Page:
What else:

With the new design of the PBMS daemon it would not be very difficult to create a stand alone BLOB repository server that could be used as a backup for BLOBs or a a central repository for a cluster of servers. 

The next step though is to update the PBMS documentation and build a version  for MySQL.

Friday, March 11, 2011

PBMS Performance

I have been doing some performance testing with PBMS and found a few things that were kind of interesting. The main finding was that you start to see performance improvements when data sizes start to reach the 20K level. This was seen when replacing a 20 K varchar field with a longblob column in a PBMS enabled table.

The following graph shows the performance differences for 'select' and 'insert' statements using a PBMS enabled version of InnoDB on an 8 core machine.

The test compares the insert and select performance of LongBlob columns with PBMS support against that of varchar and longtext columns when using InnoDB.

The test shows that depending on if your application is more heavily weighted towards Inserts or selects it may be beneficial to replace columns containing more than 10K of data with longblob columns with PBMS support. In all cases the performance of both 'selects' and 'inserts' was improved for columns containing more than 20K when using longblob columns and PBMS. As the data size in the column increased the performance gain by using PBMS also increased, at 10 M there was %580 performance improvement for selects.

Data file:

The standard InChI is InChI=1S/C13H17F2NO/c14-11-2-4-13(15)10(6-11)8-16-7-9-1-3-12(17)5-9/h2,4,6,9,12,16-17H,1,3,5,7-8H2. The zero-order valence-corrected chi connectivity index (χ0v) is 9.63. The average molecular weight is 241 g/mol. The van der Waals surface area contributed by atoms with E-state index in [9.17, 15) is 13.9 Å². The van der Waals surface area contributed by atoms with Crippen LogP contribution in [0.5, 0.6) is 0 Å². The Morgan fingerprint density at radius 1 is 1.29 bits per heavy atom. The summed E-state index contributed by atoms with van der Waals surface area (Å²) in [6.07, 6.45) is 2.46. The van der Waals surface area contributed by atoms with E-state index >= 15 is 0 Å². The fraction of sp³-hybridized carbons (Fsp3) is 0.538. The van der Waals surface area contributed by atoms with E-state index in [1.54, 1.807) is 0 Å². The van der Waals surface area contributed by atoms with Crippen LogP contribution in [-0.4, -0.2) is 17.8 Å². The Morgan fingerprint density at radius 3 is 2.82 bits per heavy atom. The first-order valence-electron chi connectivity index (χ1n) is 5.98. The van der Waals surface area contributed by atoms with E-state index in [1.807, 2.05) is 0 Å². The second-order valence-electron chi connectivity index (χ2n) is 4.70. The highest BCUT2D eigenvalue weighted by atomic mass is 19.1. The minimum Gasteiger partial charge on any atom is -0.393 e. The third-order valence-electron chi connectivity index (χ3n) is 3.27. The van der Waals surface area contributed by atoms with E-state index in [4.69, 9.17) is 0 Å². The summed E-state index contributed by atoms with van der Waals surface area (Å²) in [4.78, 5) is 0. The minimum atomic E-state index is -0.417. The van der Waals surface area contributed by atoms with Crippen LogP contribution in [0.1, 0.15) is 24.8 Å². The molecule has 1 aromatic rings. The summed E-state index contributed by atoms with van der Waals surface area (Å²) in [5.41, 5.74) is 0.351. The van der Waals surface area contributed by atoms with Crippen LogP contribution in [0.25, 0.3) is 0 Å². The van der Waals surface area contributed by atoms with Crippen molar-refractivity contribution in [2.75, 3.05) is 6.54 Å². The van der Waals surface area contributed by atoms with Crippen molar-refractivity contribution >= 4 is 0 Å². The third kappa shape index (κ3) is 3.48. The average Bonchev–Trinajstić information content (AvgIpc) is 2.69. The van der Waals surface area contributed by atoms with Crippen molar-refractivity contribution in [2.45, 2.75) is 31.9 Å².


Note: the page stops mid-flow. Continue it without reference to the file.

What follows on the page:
The testing showed some performance irregularities with PBMS which when fixed should result in even better performance.

If anyone would like to try this themselves please contact me and I can give you a copy of the test tool I used as well as a PBMS enabled version of InnoDB.